The bay-and-gable is a distinct residential architectural style that is ubiquitous with the older portions of Toronto, Ontario, Canada. The most prominent feature of the style is a large bay window that usually covers more than half the front façade of the home, surmounted by a gable roof. The bay window typically extends from the ground level towards the roof, although a variant of the housing form exists where the bay window fronts only the first level; known as a half-bay-and-gable. The housing form may be built as a stand-alone structure, although it is more often built as a semi-detached, or as terraced houses.
The form emerged during the 1860s, with architects adopting elements commonly associated with English villas and Gothic-styled buildings due to their popularity with local residents during that period. As the city underwent significant population growth in the latter half of the 19th century, scaled versions of the bay-and-gable design were built by developers as they proved to be efficient housing forms that could be built at a pace that kept up with Toronto's population growth. The housing form was also popular amongst homeowners who sought more ornamentations on their homes, with the gables and large windows providing areas that could be decorated with minimal investment. A large number of bay-and-gable homes were built until the late 1890s when it was supplanted by other housing styles.
The housing form re-emerged in the late 20th and early 21st century, with several residential developments within the city and the Greater Toronto Area being infilled with bay-and-gable variants.
The bay-and-gable design was first employed on freestanding, detached homes in Toronto, although the design was later adopted with semi-detached homes. From the mid-to-late 19th century, the semi-detached bay-and-gable design became a popular residential style with developers and residents in Toronto. The design was widely adopted for several reasons; due to its efficient use of spaces and windows and local building materials, the design's ability to be easily mass-produced, and because it could be adapted for stand-alone buildings, semi-detached, or as terrace houses. Bay-and-gable homes were viewed by its occupants as a home whose façade could be improved and somewhat individualized with minimal investment. Most homes were further decorated by homeowners to some degree with additional bargeboards with detailing, terracotta tiles, or stained-glass windows. Conversely, the housing form was viewed by property developers as particularly cheap and efficient buildings to build, as well as scale down on narrow properties. The housing form were typically built to take advantage of the length of a narrow property, with the length of some bay-and-gable homes extending 46 metres (150 ft) in length. The average lot for most bay-and-gables are 5.5 by 39.3 metres (18 ft × 129 ft).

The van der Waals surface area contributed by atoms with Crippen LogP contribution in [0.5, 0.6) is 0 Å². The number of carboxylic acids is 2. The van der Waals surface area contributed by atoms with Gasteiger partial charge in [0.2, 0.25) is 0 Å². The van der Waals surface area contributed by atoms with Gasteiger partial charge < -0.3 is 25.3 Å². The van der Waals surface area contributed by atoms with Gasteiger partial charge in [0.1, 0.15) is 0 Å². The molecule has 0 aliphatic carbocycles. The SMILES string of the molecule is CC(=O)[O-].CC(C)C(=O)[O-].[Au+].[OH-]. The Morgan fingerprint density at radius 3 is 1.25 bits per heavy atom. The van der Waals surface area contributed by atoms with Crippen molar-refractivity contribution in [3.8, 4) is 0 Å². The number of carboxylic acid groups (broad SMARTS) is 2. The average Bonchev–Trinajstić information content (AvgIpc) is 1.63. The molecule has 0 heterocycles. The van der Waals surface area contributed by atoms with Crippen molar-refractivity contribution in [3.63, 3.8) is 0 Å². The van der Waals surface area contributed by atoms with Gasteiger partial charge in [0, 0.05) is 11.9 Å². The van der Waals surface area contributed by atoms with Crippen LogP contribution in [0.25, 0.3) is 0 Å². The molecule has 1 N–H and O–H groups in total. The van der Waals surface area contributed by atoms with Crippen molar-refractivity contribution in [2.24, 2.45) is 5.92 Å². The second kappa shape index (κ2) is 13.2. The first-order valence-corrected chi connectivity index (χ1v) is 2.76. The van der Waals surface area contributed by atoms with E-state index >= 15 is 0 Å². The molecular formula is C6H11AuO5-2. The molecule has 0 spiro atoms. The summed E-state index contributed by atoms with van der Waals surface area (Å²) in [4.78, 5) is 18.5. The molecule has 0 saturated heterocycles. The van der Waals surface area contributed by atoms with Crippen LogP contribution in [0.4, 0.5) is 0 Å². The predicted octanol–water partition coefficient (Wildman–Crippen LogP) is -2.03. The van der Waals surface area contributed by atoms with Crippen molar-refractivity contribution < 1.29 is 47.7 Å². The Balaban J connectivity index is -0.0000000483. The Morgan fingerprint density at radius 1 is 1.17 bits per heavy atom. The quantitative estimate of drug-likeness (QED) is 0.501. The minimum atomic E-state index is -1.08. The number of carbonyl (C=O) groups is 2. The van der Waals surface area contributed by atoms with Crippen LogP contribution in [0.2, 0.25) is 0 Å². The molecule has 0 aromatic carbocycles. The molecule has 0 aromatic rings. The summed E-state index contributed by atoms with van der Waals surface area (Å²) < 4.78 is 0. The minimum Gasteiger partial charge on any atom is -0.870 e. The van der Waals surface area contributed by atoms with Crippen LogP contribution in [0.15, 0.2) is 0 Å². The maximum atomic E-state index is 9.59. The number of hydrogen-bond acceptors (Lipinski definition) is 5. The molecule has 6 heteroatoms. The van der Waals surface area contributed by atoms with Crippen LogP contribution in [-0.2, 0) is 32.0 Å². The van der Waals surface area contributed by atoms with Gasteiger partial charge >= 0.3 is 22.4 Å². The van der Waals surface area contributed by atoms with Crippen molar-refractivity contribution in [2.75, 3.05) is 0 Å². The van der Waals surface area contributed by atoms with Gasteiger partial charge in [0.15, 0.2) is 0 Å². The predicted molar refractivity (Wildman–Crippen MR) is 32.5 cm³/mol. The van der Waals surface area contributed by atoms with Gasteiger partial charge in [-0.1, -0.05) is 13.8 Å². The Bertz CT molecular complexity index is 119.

Most 19th-century bay-and-gables have the lines of the two-storey bay window aligned with the crowning gable of the home, the bay window often times taking up more than half the front of the façade of the house; resulting in most bay-and-gables to appear skinny, but tall. The use of large bay windows are necessary in order to allow natural light to reach the depths of narrow lots, and to allow air to circulate; a necessity for 19th-century homes that had coal-burning fireplaces. In order to allow light into the home, many bay-and-gables had their kitchen wings narrowed compared to the front of the home, allowing for windows to be placed in the rear. Windows were also placed on top of the front door in order to further increase the amount of natural light that entered the building. However, variants of the style exist, where the bay window only fronts the first level of the building. The half-bay-and-gable variant is typically used to allow for a balcony to extend along the frontage of the second level. The variant is also used for smaller lots, with the two-storey bay window variant requiring a larger lot size. The front façade of most bay and gables also typically feature carved gable boards, supporting brackets, and Italianate and Gothic architectural ornamentation. Many semi-detached and terraced bay-and-gable homes in Toronto had polychromatic brickwork around its windows and gables, a common element of High Victorian Gothic architecture.